What is your favorite movie? “The Sea and its Mysteries” (made-up movie).
What makes you happy? Skylar has a dog and 7 fish that she loves with all her heart.

For “dialogue,” they teamed up with a partner and wrote a scene between their characters from the week before. At first, they weren’t sure how to begin, so we decided to start with a secret that one of them had, and a story opened up:

“I have a secret that I’m not going to tell you,” Skylar said.
“Well I have a secret too!” Ashley said.
“That’s OK! I know your secrets!!!”
“I’ll find out your secret, Skylar. Actually Madison told me. She said you are really a cat.”
“It’s true.”
“Wow, cool secret.”

Despite the resurfacing of self-consciousness and self-doubt, I never had to resort to the back-up exercise (a pass-along story, where you hand out pieces of paper with first lines and each person writes the next line before passing it on).

It was Week 4 that I was particularly concerned about: “voice.”

I asked them to think of something that had happened to them; it could be small and insignificant, or life-changing. One kid said, “My dog got lost and we were scared coyotes got him, but he was okay.” Another said, “I had a fight with my best friend.”

I told them that instead of writing down that particular experience in the “I” voice, to use the “she” or “he” voice, explaining that it was called the “third-person voice.”

This was the one time I wasn’t so sure things would go well. The kids would be confused; they wouldn’t know what I was talking about; they would sit staring at the blank page.

What happened totally floored me.

They started writing with no hesitation. And kept going.

Usually, during the “writing” part of the class, I walked around to see if anybody had a question she or he wanted to ask privately, quietly, in a whisper. This time no one signaled me over. I lingered near a couple of kids, asked, “Everything okay?” They motioned for me to go away. “Anybody need help? No? Okay, well, I’m here… you? No? Okay…” Finally I went back to my seat and just sat there.

When it was time to stop writing, they asked for several more minutes. When it came time to read, they all wanted to go first. Usually a few of the shy ones would say, “I’d like to go last” or “next-to-last.”

This exercise had opened the floodgates. Something about writing in the third-person allowed them to treat an actual event as though it had happened to someone else, which silenced the self-criticism. They were simply reporting it:

She saw the brick wall speeding closer to her. Then she saw black. She opened her eyes to find herself laying in the grass of the field. Her friends and a teacher were looking at her from above. She felt a sharp pain in her nose and her forehead was sticky. To see what the stickiness was, she felt her forehead. To her surprise her palm was stained with blood.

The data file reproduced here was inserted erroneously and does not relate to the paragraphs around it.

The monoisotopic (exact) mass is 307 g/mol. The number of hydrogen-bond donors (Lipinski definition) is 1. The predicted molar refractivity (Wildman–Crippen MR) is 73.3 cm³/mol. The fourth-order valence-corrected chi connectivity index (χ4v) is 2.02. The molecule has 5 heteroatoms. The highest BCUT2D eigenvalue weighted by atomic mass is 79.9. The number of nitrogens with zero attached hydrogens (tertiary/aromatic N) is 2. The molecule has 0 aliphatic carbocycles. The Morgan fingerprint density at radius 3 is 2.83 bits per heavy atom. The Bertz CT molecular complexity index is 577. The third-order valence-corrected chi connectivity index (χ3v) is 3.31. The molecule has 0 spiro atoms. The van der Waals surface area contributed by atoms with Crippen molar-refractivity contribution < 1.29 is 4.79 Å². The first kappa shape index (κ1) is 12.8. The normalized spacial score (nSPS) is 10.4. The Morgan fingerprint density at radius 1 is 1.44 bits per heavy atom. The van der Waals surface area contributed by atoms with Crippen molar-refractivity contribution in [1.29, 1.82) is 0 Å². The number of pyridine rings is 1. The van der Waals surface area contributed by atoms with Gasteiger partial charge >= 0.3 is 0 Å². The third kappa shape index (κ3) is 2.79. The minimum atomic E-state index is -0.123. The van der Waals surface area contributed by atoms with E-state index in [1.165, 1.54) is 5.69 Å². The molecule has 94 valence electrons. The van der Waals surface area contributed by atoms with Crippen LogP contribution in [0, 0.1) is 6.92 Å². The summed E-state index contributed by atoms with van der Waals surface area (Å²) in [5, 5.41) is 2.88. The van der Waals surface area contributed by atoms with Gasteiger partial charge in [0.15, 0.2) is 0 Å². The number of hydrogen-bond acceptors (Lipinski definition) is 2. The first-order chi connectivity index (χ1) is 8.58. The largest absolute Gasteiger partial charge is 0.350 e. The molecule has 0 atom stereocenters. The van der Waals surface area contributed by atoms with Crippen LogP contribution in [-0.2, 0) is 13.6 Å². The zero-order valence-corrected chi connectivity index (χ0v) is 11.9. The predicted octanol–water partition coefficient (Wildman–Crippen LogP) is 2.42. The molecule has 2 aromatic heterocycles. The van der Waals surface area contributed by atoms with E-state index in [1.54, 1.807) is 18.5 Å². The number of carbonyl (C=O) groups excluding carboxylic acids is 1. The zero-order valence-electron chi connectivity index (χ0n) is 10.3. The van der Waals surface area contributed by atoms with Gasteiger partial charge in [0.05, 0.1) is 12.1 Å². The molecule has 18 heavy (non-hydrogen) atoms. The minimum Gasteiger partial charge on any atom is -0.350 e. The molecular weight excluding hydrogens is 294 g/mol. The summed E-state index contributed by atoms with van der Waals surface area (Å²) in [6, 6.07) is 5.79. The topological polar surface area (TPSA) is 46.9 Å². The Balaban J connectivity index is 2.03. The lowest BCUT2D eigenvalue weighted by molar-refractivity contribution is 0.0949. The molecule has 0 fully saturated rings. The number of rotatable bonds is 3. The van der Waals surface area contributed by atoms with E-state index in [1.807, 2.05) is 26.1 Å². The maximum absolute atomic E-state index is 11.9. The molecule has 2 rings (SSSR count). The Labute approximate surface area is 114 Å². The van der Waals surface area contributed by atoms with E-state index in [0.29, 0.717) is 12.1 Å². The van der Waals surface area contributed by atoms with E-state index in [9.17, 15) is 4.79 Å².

Week 5, we talked about “structure”—beginning, middle and end—and some kind of change in at least one character. The kids jotted down ideas for the short stories they would write at home. And a week later, when they read them aloud, they were justifiably proud of these short stories, real stories.

Sometimes when I get stuck, full of self-consciousness and self-doubt that it’ll all come out lame, I bring myself back to the most basic of the basics. I try making descriptions better with more sensory information. I ask my characters questions and let them answer. I create a scene, dialogue only, between two characters who haven’t yet had their own private conversation. If I’m writing in first person, I switch to third-person—the voice that made it so much easier for my nine-year-olds to start writing and not want to stop, even when the time was up.

Rafflecopter Giveaway:

US Only:
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About the Book:
Rose has changed. She still lives in the same neighborhood and goes to the same high school with the same group of kids, but when she woke up today, something was a little different. Her clothes and her hair don’t suit her anymore. The dogs who live upstairs are no longer a terror. She wants to throw a party—this from a girl who hardly ever spoke to her classmates. There’s no more sadness in her life; she’s bursting with happiness.

But something still feels wrong to Rose. Because until very recently, she was an entirely different person—a person who’s still there inside her, just beneath the thinnest layer of skin.

Amazon | Indiebound | Goodreads

About the Author: